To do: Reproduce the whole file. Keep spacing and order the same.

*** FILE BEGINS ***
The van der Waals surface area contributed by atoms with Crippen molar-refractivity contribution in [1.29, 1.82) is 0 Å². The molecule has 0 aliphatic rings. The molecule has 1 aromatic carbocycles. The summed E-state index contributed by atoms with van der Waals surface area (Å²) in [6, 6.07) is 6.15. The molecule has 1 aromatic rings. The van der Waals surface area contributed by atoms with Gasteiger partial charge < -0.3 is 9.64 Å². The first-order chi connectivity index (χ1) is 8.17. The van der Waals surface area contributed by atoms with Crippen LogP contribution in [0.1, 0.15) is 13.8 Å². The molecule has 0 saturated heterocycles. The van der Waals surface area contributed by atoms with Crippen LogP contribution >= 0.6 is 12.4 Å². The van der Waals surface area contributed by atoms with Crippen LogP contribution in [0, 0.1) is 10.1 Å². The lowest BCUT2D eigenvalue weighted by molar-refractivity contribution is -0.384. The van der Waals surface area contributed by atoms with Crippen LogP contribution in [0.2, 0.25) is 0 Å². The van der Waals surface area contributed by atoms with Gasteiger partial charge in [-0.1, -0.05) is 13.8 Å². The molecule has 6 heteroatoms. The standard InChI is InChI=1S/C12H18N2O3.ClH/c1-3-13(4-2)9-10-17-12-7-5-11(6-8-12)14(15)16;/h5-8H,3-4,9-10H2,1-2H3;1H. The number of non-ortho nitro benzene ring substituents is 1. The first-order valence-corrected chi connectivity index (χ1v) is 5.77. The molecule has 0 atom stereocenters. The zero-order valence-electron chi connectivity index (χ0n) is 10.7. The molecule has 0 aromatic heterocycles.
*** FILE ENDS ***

The van der Waals surface area contributed by atoms with Crippen molar-refractivity contribution in [1.29, 1.82) is 0 Å². The molecule has 0 aliphatic rings. The molecule has 1 aromatic carbocycles. The summed E-state index contributed by atoms with van der Waals surface area (Å²) in [6, 6.07) is 6.15. The molecule has 1 aromatic rings. The van der Waals surface area contributed by atoms with Gasteiger partial charge < -0.3 is 9.64 Å². The first-order chi connectivity index (χ1) is 8.17. The van der Waals surface area contributed by atoms with Crippen LogP contribution in [0.1, 0.15) is 13.8 Å². The molecule has 0 saturated heterocycles. The van der Waals surface area contributed by atoms with Crippen LogP contribution >= 0.6 is 12.4 Å². The van der Waals surface area contributed by atoms with Crippen LogP contribution in [0, 0.1) is 10.1 Å². The lowest BCUT2D eigenvalue weighted by molar-refractivity contribution is -0.384. The van der Waals surface area contributed by atoms with Crippen LogP contribution in [0.2, 0.25) is 0 Å². The van der Waals surface area contributed by atoms with Gasteiger partial charge in [-0.1, -0.05) is 13.8 Å². The molecule has 6 heteroatoms. The standard InChI is InChI=1S/C12H18N2O3.ClH/c1-3-13(4-2)9-10-17-12-7-5-11(6-8-12)14(15)16;/h5-8H,3-4,9-10H2,1-2H3;1H. The number of non-ortho nitro benzene ring substituents is 1. The first-order valence-corrected chi connectivity index (χ1v) is 5.77. The molecule has 0 atom stereocenters. The zero-order valence-electron chi connectivity index (χ0n) is 10.7. The molecule has 0 aromatic heterocycles.